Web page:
- I would suggest taking the JR Chuo line to Kichijoji Station and then walking to the museum through Inokashira Park. It’s not too far and the park is beautiful enough to make you forget about the distance.
- Alternatively, take the JR Chuo line to Mitaka Station and the bus to Ghibli Museum
Tips before going
- Tickets! Ghibli museum requires tickets to be booked one month in advance, so this needs to be planned. You can get them here.
- If you get the 4 pm slot, keep in mind that the museum closes exactly at 6, and you might not be able to see the remaining parts of the museum after that. You might also want to get to the Laputa robot before it gets dark, as there is not much lighting around it, so put that first.
- Brace yourself for the feels.
First, is the way to the museum itself. I had a 4 pm entry pass, but I left at 2 from Shinjuku station so that I would have a one hour margin. Though I had taken the ticket to Mikata, I got off one station before at Kichijoji, just because I could see a huge park in the maps on the walk from Kichijoji to Ghibli Museum. Retrospectively, this has been one of my best decisions of the trip. The Inokashira pond and the park enclosing it is a feast for the eyes. And as I was going to the Ghibli museum, the park and the autumn splendor really set the mood for it. It was a relatively peaceful place blanketed by shed leaves and dotted with numerous park benches. Here and there, you could spot students trying to capture the beautiful scenes in their drawing pads (I gave it a shot too, but the results weren’t exactly flattering). I spent an hour in the place, sitting and drawing and looking around, and almost got late to the museum. If I had any inkling about how pretty it could have been, I would have went with more time to spare.
You could imagine my excitement as I rushed to the museum. This could be the highlight of my trip to Japan. It was the first thing I had marked on the map when it was finally decided that I was going to Japan. Ghibli, and specially Miyazaki’s, movies have meant so much to me through all these years. They have been my inspiration, my solace, my musical haven and my friends during the shittiest moments of my life.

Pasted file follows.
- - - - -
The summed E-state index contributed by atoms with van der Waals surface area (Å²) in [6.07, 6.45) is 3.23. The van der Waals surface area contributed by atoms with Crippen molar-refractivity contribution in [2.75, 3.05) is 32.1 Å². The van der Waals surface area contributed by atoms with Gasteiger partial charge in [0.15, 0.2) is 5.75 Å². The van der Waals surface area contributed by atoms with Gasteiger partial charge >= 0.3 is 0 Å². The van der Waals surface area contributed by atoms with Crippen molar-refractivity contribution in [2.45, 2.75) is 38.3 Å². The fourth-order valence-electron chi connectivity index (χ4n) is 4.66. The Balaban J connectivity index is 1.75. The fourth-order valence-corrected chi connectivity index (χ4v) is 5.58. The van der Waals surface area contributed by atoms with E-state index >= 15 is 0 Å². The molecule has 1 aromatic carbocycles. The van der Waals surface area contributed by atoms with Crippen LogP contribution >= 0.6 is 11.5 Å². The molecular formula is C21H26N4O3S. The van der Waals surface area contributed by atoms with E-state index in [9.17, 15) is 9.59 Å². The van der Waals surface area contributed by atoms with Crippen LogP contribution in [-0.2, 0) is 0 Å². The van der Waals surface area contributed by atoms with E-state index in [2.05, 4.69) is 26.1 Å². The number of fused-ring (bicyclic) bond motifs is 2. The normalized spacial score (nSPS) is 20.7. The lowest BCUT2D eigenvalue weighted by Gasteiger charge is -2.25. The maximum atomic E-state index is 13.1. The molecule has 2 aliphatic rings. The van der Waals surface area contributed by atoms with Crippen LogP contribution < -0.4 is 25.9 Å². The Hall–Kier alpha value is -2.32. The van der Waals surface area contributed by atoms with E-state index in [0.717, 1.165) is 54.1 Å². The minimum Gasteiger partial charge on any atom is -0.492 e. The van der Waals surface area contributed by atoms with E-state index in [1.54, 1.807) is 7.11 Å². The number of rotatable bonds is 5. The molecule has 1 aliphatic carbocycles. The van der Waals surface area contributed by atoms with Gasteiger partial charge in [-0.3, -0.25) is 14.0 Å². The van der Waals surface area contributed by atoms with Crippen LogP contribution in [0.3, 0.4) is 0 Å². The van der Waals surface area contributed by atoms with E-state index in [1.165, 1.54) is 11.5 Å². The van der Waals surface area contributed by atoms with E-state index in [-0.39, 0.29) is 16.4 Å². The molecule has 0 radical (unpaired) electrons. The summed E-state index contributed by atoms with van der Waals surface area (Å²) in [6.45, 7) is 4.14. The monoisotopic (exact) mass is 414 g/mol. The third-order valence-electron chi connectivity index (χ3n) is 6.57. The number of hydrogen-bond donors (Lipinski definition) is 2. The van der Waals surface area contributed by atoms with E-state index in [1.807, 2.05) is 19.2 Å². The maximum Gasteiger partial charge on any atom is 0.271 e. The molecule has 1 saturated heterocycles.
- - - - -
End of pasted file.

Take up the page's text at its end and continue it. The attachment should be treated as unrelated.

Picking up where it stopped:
Inside the museum, I rushed to the Laputa robot at the rooftop as it was getting dark. The only way to access the rooftop is a spiral staircase which was a nice touch. Inside the museum, there are many rooms dedicated to the creation of Ghibli movies. The animation studio has wonderful live stop motion features that look magical even in real life. Then there is a catbus room where you can look through different models and sit in a life sized model of the bus from My Neighbour Totoro. My personal favourite was a room where original paintings and drafts by ghibli artists were pasted all over the walls. I was mesmerized by the level of detail that goes into each panel. The watercolors looked beautiful but the oil paintings were on another level completely. At first, I was sure they were photos and not real paintings. I could not imagine the skills, devotion, love and respect that went into each of them. And for the first time I felt as if the movies did not do enough justice to the quality of the artwork of Ghibli.
In addition, there is a shop, a cafe and many other rooms in the museum. They also showed a cute little motion picture about a dog, Koro, in the museum which was around a 15 minute short story. There were no Engllish subtitles when I saw it, but there was not much being said in the movie and the story was pretty simple to follow. I could not get any pictures in the museum as it was not allowed >.< But take my word for it, it feels like an escapade into the Ghibli world, the most beautiful there can be.
The museum closes exactly at 6, so I did not have much time. Leaving was much harder than I had expected, and I felt a little jealous of the people working there (though I guess dealing with ghibli crazed fans who did not want to understand that 6 is the closing time no matter what could be a pain). Even if I had not been a fan of ghibli movies before coming to the museum (in some impossible parallel world), I would become one yet again after a visit here. I believe that it is a must for all those who’ve been grateful to studio ghibli ever in their lives.
PS – While I loved the experience completely, I do wish there was something about ghibli music too at the museum. They covered just the animation part. For me the music, especially by Joe Hisaishi, is as wonderful as the animation and story in the movies.